If the FED goes through with QE3 I do think it is likely that it will send all grains to new highs. However, if the FED chooses not to move forward with it at this time then it could mean a sharp rally in the US Dollar and a fair amount of pressure applied to commodities markets. Also, I am estimating that the trade has factored in about a 65-70% chance that QE3 will be announced and if it is not then there are some long positions that were bot in front of this that will be quick to come out.
It is certainly possible that the USDA report is enough to outweigh whatever the FED has to say hours later, but it will take a big surprise from the USDA. Either way, Wednesday should be interesting.
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***Also interesting of note is that the November-May soybean spread narrowed by 30 cents in the last 3 days reeling in a wildly inverted market. This inversion is common in a strong bull market but the narrowing could be bearish. It could also simply be the market adding incentive to store soybeans rather then sell on harvest. Either way I think the November-May soybean spread will continue to narrow and this is a great way to get short soybeans if you feel the need. The great thing about it is that this spread could narrow quickly if the soybeans sell off because the November has the potential to sell off more then the May, but if today is any indication even on a rally the May might still gain on November to entice storage. I will be looking to add to my position here if there is a small correction of the last week's sharp move.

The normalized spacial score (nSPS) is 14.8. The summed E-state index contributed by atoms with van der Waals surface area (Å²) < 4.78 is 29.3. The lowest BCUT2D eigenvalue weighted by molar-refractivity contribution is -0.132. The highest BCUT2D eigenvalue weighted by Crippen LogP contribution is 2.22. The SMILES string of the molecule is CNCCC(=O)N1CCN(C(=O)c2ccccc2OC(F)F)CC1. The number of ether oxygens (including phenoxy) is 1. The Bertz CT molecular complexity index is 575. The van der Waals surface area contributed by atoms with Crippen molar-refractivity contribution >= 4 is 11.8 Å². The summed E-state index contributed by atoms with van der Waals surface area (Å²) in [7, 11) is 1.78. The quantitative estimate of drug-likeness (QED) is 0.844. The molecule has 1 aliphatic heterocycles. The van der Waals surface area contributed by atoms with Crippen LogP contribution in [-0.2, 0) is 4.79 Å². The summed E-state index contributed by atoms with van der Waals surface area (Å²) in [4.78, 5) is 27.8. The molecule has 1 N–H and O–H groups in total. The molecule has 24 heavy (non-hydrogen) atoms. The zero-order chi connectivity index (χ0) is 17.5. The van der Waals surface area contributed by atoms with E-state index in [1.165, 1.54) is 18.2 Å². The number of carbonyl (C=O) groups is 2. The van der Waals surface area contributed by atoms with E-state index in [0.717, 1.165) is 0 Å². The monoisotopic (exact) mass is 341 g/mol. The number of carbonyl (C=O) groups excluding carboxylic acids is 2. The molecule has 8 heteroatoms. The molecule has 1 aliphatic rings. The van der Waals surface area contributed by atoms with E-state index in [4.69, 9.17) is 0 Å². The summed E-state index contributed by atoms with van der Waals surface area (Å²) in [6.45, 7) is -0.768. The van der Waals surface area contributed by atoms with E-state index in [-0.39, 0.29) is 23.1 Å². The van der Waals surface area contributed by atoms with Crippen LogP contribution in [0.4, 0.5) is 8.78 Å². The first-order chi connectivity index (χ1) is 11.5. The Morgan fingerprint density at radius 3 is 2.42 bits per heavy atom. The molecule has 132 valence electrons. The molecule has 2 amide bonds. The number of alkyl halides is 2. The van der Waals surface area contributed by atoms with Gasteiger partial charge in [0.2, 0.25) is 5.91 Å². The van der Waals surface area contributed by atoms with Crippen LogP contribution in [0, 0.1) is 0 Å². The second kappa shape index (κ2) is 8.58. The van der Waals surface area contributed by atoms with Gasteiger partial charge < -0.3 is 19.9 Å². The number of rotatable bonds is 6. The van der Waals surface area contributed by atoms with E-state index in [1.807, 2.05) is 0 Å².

With high volatility in a market, option strategies may be a good tool for hedgers and specs alike.
December Corn Daily chart:
November Soybeans Daily chart:
All this means that speculators should be looking for opportunities and producers need to look to lock up some prices while we have new crop corn above $8.00 and new crop soybeans above $17.00. Give me a call for some ideas. In particular, producers looking to hedge all or a portion of their production may be rather interested in some of the options / options-futures strategies that I am currently using.
In my mind there has to be a balance. Neither technical nor fundamental analysis alone is enough to be consistent.
Please give me a call for a trade recommendation, and we can put together a trade strategy tailored to your needs.
Ted Seifried (312) 277-0113 or email@example.com
Please check out my Blog at: http://tedseifriedfutures.com/
Additional charts, studies, and more of my commentary can be found at: http://markethead.com/2.0/free_trial.asp?rid=Seifried
Futures, options and forex trading is speculative in nature and involves substantial risk of loss. This commentary should be conveyed as a solicitation for entry into derivitives transactions. All known news and events have already been factored into the price of the underlying commodities discussed. The limited risk characteristic of options refers to long options only; and refers to the amount of the loss, which is defined as premium paid on the option(s) plus commissions.
FOR CUSTOMERS TRADING OPTIONS, THESE FUTURES CHARTS ARE PRESENTED FOR INFORMATIONAL PURPOSES ONLY. THEY ARE INTENDED TO SHOW HOW INVESTING IN OPTIONS CAN DEPEND ON THE UNDERLYING FUTURES PRICES; SPECIFICALLY, WHETHER OR NOT AN OPTION PURCHASER IS BUYING AN IN-THE-MONEY, AT-THE-MONEY, OR OUT-OF-THE-MONEY OPTION. FURTHERMORE, THE PURCHASER WILL BE ABLE TO DETERMINE WHETHER OR NOT TO EXERCISE HIS RIGHT ON AN OPTION DEPENDING ON HOW THE OPTION'S STRIKE PRICE COMPARES TO THE UNDERLYING FUTURE'S PRICE. THE FUTURES CHARTS ARE NOT INTENDED TO IMPLY THAT OPTION PRICES MOVE IN TANDEM WITH FUTURES PRICES. IN FACT, OPTION PRICES MAY ONLY MOVE A FRACTION OF THE PRICE MOVE IN THE UNDERLYING FUTURES. IN SOME CASES, THE OPTION MAY NOT MOVE AT ALL OR EVEN MOVE IN THE OPPOSITE DIRECTION